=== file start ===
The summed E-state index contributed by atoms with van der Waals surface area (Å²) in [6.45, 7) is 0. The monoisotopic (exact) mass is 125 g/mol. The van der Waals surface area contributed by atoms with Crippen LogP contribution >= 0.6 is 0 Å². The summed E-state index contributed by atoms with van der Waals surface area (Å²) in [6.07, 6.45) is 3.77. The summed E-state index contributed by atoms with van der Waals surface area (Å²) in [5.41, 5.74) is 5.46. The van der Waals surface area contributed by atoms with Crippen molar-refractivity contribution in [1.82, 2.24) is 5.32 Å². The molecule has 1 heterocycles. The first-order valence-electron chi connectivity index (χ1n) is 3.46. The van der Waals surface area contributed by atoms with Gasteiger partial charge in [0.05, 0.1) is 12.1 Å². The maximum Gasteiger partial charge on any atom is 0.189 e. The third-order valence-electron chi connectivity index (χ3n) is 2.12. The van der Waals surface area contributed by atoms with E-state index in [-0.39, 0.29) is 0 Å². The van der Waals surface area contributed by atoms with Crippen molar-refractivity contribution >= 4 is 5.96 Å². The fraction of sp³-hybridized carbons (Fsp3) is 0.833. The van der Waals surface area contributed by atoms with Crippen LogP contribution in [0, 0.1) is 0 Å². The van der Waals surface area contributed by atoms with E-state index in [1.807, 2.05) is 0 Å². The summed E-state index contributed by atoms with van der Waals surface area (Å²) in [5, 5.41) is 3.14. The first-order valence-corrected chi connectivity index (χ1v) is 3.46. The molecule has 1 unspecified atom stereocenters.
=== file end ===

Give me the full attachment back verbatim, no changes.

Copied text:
The summed E-state index contributed by atoms with van der Waals surface area (Å²) in [6.45, 7) is 0. The monoisotopic (exact) mass is 125 g/mol. The van der Waals surface area contributed by atoms with Crippen LogP contribution >= 0.6 is 0 Å². The summed E-state index contributed by atoms with van der Waals surface area (Å²) in [6.07, 6.45) is 3.77. The summed E-state index contributed by atoms with van der Waals surface area (Å²) in [5.41, 5.74) is 5.46. The van der Waals surface area contributed by atoms with Crippen molar-refractivity contribution in [1.82, 2.24) is 5.32 Å². The molecule has 1 heterocycles. The first-order valence-electron chi connectivity index (χ1n) is 3.46. The van der Waals surface area contributed by atoms with Gasteiger partial charge in [0.05, 0.1) is 12.1 Å². The maximum Gasteiger partial charge on any atom is 0.189 e. The third-order valence-electron chi connectivity index (χ3n) is 2.12. The van der Waals surface area contributed by atoms with E-state index in [-0.39, 0.29) is 0 Å². The van der Waals surface area contributed by atoms with Crippen molar-refractivity contribution >= 4 is 5.96 Å². The fraction of sp³-hybridized carbons (Fsp3) is 0.833. The van der Waals surface area contributed by atoms with Crippen LogP contribution in [0, 0.1) is 0 Å². The van der Waals surface area contributed by atoms with E-state index in [1.807, 2.05) is 0 Å². The summed E-state index contributed by atoms with van der Waals surface area (Å²) in [5, 5.41) is 3.14. The first-order valence-corrected chi connectivity index (χ1v) is 3.46. The molecule has 1 unspecified atom stereocenters.